But what can I say? I like his work. I like his pretentious, bloated, trying-too-hard prose There is room for it in my literary diet and I enjoy the sensation of being stuffed when I consume one of his novels. Sure there is some indigestion with some of his lines, and most often his characters leave me a bit gassy, but over all, reading his work makes me feel like I went to a fancy restaurant where everyone involved was trying their best to give me a good experience. From sous chef to the sommelier, it's all hands on deck with a Franzen novel.

This post isn't meant to be an official review, because to be honest there are enough reviews of Purity on online, most of which are better written and more insightful than anything I could piece together here as my daughter plays with Lego.

Instead, I will try and weave together a few ideas that have been running rampant in my head for the last 563 pages.

Men and women are different, and although we may be trying to be what each gender needs the other to be, to make the other happy, we are often lost and confused and cause each other pain.

Franzen's characters, as per usual, are flawed and dysfunctional. To the point where they are depressed, homicidal and suicidal. I couldn't help but hate most of them for the same reasons I hate myself. The characters in Purity are all trying to be "good" but instead tend to find themselves wallowing in shame for acts they cannot seem to control.

They feel very human to me.

I am not sure that Franzen ever gets it right, as I don't think any writer ever can, when it comes to the "battle-of-sexes." I know many of my feminist female friends will cringe at the cliche characters of both genders, but what I respect is that he is trying to say something about what men and women want from each other.

And what he is saying is that we have no idea. Yes, we want equality and love and commitment, but what we tend to ignore is that all relationships are about a balancing of power, and this need for power, this equaling of the equation is not as simple as we hope. My showing the relationships between couples, men and men, women and women, mothers and sons, fathers and daughters, mothers and daughters and sons and fathers, Franzen shows us that balancing power in human relationships is a mess.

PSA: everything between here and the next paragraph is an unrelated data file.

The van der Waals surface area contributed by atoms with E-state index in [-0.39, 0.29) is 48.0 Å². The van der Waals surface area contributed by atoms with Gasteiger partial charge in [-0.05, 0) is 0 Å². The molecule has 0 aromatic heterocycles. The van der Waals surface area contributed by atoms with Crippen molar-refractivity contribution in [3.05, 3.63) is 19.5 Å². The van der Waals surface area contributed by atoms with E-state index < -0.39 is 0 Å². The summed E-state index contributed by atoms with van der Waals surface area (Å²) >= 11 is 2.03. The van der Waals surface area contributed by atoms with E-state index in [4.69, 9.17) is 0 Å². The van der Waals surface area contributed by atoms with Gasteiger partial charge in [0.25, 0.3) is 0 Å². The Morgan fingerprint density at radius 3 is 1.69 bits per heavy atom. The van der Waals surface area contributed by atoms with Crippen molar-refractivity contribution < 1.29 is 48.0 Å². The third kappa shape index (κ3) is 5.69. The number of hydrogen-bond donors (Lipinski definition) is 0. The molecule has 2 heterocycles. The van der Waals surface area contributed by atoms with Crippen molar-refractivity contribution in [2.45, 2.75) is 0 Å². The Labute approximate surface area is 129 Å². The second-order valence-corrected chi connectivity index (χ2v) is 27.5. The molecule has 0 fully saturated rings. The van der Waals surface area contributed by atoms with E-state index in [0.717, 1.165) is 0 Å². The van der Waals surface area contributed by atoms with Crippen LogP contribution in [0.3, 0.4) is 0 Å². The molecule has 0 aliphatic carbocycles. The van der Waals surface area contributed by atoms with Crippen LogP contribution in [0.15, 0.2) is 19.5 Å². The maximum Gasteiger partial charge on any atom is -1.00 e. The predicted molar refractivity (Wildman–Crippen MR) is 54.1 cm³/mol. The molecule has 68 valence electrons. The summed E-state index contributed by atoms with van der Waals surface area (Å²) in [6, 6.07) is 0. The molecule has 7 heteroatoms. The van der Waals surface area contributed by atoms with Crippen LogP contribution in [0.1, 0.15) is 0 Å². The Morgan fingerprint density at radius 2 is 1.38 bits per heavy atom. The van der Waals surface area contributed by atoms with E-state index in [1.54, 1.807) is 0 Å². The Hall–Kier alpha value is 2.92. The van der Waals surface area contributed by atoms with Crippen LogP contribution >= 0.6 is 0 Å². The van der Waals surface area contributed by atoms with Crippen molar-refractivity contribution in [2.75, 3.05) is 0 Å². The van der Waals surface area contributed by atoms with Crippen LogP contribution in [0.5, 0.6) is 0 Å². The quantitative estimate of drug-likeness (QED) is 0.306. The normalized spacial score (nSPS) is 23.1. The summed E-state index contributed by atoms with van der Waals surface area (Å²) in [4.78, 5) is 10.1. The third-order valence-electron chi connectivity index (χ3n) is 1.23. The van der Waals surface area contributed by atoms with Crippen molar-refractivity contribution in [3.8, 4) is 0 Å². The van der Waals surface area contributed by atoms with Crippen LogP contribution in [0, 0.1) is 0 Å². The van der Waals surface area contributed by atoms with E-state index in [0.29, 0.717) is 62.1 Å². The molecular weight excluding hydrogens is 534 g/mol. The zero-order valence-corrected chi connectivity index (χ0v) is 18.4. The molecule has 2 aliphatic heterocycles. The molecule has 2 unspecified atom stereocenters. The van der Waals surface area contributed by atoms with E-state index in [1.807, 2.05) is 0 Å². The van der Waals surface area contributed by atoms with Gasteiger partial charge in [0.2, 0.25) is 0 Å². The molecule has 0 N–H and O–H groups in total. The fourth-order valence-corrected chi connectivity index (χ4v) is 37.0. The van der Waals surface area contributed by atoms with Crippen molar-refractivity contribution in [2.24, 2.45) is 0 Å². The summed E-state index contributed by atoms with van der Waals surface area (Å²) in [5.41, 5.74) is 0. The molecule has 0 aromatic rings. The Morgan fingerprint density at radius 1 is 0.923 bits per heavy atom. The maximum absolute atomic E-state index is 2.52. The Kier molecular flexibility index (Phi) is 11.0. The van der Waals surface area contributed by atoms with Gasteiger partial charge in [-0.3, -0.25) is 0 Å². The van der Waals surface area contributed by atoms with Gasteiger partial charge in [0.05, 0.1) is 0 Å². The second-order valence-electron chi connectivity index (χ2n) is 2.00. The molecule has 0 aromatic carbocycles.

In the end, this book made me think. It frustrated the hell out of me. It entertained me and left me satisfied. What else can we expect from literature? I am not sure I would label it as a work of art, or that it has any long term staying power, at times it felt like a pulp novel focusing too much on the over-the-top plot, but this novel does what Franzen does best- this book forces us to look deeply into a mirror of our own (sexual, marital, parental, friendship and cyber) dysfunction and ask what the hell are we doing there? Who are we loving? Who are we hurting? How are we human?

If you hate Franzen then you will hate this book for sure, but if you can appreciate his work and his ambitious attempts to look at what it means to be a broken human being under a microscope for five hundred pages then give this one a read.

July 18, 2015

All This Life

Joshua Mohr's fifth novel, All This Life, begins in traffic. On the Golden Gate Bridge. In a car.  A father and a son. Both broken and searching for something to break the tedium of their lives. The father, recently divorced, ponders,"How can he tell his only son that being an adult is learning to live with your failures?"

A miraculous event during the traffic jam of this opening scene becomes the catalyst for the rest of this beautifully crafted and perfectly paced novel. The characters are trademark Mohr. Each one flawed in his/her own way, but this time around, each character is more vulnerable and likable because they each reflect our own insecurities about living in the modern age. Although the characters vary in age, gender and class, they are united in their yearning for the things that make life more than an endurance test. They each remind us of what it means to live.

By parading a cast of broken characters,  Mohr shows us the many ways that, "Everyone swims in the earth's dirty broth." This time, however, he also tenderly reveals moments of grace and hope.

While tackling a wide range of theme and topics like parenting, Twitter, relapsing and addiction, growing old,  or the gentrification of his beloved Mission District, Mohr operates with a deliberate and thoughtful prose which dare I say sounds like poetry.This is the kind of novel you will want to read in one sitting, knowing that you might start it from the beginning as soon as you finish.   

All This Life is Mohr at his best and most hopeful. I wish I had more to say about this remarkable novel, but I would rather you unpack it yourself. This book deserves your time and attention, if for no other reason that to remind you that, "We will always be lost. We are the walking wounded and there's love in our hearts."